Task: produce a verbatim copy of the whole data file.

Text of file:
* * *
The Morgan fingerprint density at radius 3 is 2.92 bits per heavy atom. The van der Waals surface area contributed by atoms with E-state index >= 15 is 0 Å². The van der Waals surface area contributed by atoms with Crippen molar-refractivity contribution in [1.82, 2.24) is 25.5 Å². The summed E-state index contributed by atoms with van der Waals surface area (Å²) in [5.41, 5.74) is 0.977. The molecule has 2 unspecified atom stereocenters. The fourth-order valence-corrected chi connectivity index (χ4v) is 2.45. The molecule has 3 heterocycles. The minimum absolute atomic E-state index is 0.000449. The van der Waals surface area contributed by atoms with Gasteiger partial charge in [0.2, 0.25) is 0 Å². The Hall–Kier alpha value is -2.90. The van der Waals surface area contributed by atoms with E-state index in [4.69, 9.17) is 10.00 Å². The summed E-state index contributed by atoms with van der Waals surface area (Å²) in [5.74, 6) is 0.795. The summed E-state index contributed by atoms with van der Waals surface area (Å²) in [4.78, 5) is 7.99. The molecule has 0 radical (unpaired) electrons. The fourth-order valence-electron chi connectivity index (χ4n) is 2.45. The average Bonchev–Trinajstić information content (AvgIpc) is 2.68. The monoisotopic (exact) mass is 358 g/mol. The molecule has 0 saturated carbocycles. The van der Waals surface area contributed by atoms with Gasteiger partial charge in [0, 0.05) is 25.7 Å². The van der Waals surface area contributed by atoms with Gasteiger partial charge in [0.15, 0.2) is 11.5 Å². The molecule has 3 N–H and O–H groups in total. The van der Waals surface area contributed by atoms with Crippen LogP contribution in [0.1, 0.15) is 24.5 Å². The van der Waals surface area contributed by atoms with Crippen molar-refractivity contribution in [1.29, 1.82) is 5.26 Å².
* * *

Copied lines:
The Morgan fingerprint density at radius 3 is 2.92 bits per heavy atom. The van der Waals surface area contributed by atoms with E-state index >= 15 is 0 Å². The van der Waals surface area contributed by atoms with Crippen molar-refractivity contribution in [1.82, 2.24) is 25.5 Å². The summed E-state index contributed by atoms with van der Waals surface area (Å²) in [5.41, 5.74) is 0.977. The molecule has 2 unspecified atom stereocenters. The fourth-order valence-corrected chi connectivity index (χ4v) is 2.45. The molecule has 3 heterocycles. The minimum absolute atomic E-state index is 0.000449. The van der Waals surface area contributed by atoms with Gasteiger partial charge in [0.2, 0.25) is 0 Å². The Hall–Kier alpha value is -2.90. The van der Waals surface area contributed by atoms with E-state index in [4.69, 9.17) is 10.00 Å². The summed E-state index contributed by atoms with van der Waals surface area (Å²) in [5.74, 6) is 0.795. The summed E-state index contributed by atoms with van der Waals surface area (Å²) in [4.78, 5) is 7.99. The molecule has 0 radical (unpaired) electrons. The fourth-order valence-electron chi connectivity index (χ4n) is 2.45. The average Bonchev–Trinajstić information content (AvgIpc) is 2.68. The monoisotopic (exact) mass is 358 g/mol. The molecule has 0 saturated carbocycles. The van der Waals surface area contributed by atoms with Gasteiger partial charge in [0, 0.05) is 25.7 Å². The van der Waals surface area contributed by atoms with Gasteiger partial charge in [0.15, 0.2) is 11.5 Å². The molecule has 3 N–H and O–H groups in total. The van der Waals surface area contributed by atoms with Crippen LogP contribution in [0.1, 0.15) is 24.5 Å². The van der Waals surface area contributed by atoms with Crippen molar-refractivity contribution in [1.29, 1.82) is 5.26 Å².